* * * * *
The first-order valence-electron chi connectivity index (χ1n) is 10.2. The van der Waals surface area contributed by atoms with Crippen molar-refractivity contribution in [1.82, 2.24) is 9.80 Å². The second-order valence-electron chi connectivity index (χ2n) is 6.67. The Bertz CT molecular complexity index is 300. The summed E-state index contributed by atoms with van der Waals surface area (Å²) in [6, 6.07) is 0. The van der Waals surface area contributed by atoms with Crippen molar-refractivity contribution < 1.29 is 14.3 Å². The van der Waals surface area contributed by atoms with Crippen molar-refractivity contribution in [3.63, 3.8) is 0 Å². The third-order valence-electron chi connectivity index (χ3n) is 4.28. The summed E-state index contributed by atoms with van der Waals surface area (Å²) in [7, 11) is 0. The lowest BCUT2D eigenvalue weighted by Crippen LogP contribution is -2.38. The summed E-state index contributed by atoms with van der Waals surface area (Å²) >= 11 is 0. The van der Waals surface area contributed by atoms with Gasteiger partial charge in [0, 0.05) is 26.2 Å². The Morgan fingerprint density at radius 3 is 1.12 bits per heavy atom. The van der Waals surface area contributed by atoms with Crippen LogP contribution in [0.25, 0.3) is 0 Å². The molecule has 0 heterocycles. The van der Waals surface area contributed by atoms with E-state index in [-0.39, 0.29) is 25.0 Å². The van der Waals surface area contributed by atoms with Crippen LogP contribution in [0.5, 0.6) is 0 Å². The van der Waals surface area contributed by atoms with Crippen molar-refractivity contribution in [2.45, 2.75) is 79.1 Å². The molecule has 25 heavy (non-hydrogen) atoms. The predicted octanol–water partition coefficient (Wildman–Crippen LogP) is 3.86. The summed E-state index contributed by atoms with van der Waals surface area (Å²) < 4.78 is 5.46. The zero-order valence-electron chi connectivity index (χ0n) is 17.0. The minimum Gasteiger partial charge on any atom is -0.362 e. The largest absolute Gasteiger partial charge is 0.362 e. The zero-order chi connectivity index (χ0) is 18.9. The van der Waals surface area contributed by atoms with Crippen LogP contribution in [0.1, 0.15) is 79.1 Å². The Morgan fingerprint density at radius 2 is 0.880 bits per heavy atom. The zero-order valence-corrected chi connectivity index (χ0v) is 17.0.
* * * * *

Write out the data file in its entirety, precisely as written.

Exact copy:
The first-order valence-electron chi connectivity index (χ1n) is 10.2. The van der Waals surface area contributed by atoms with Crippen molar-refractivity contribution in [1.82, 2.24) is 9.80 Å². The second-order valence-electron chi connectivity index (χ2n) is 6.67. The Bertz CT molecular complexity index is 300. The summed E-state index contributed by atoms with van der Waals surface area (Å²) in [6, 6.07) is 0. The van der Waals surface area contributed by atoms with Crippen molar-refractivity contribution < 1.29 is 14.3 Å². The van der Waals surface area contributed by atoms with Crippen molar-refractivity contribution in [3.63, 3.8) is 0 Å². The third-order valence-electron chi connectivity index (χ3n) is 4.28. The summed E-state index contributed by atoms with van der Waals surface area (Å²) in [7, 11) is 0. The lowest BCUT2D eigenvalue weighted by Crippen LogP contribution is -2.38. The summed E-state index contributed by atoms with van der Waals surface area (Å²) >= 11 is 0. The van der Waals surface area contributed by atoms with Gasteiger partial charge in [0, 0.05) is 26.2 Å². The Morgan fingerprint density at radius 3 is 1.12 bits per heavy atom. The van der Waals surface area contributed by atoms with Crippen LogP contribution in [0.25, 0.3) is 0 Å². The molecule has 0 heterocycles. The van der Waals surface area contributed by atoms with E-state index in [-0.39, 0.29) is 25.0 Å². The van der Waals surface area contributed by atoms with Crippen LogP contribution in [0.5, 0.6) is 0 Å². The van der Waals surface area contributed by atoms with Crippen molar-refractivity contribution in [2.45, 2.75) is 79.1 Å². The molecule has 25 heavy (non-hydrogen) atoms. The predicted octanol–water partition coefficient (Wildman–Crippen LogP) is 3.86. The summed E-state index contributed by atoms with van der Waals surface area (Å²) < 4.78 is 5.46. The zero-order valence-electron chi connectivity index (χ0n) is 17.0. The minimum Gasteiger partial charge on any atom is -0.362 e. The largest absolute Gasteiger partial charge is 0.362 e. The zero-order chi connectivity index (χ0) is 18.9. The van der Waals surface area contributed by atoms with Crippen LogP contribution in [0.1, 0.15) is 79.1 Å². The Morgan fingerprint density at radius 2 is 0.880 bits per heavy atom. The zero-order valence-corrected chi connectivity index (χ0v) is 17.0.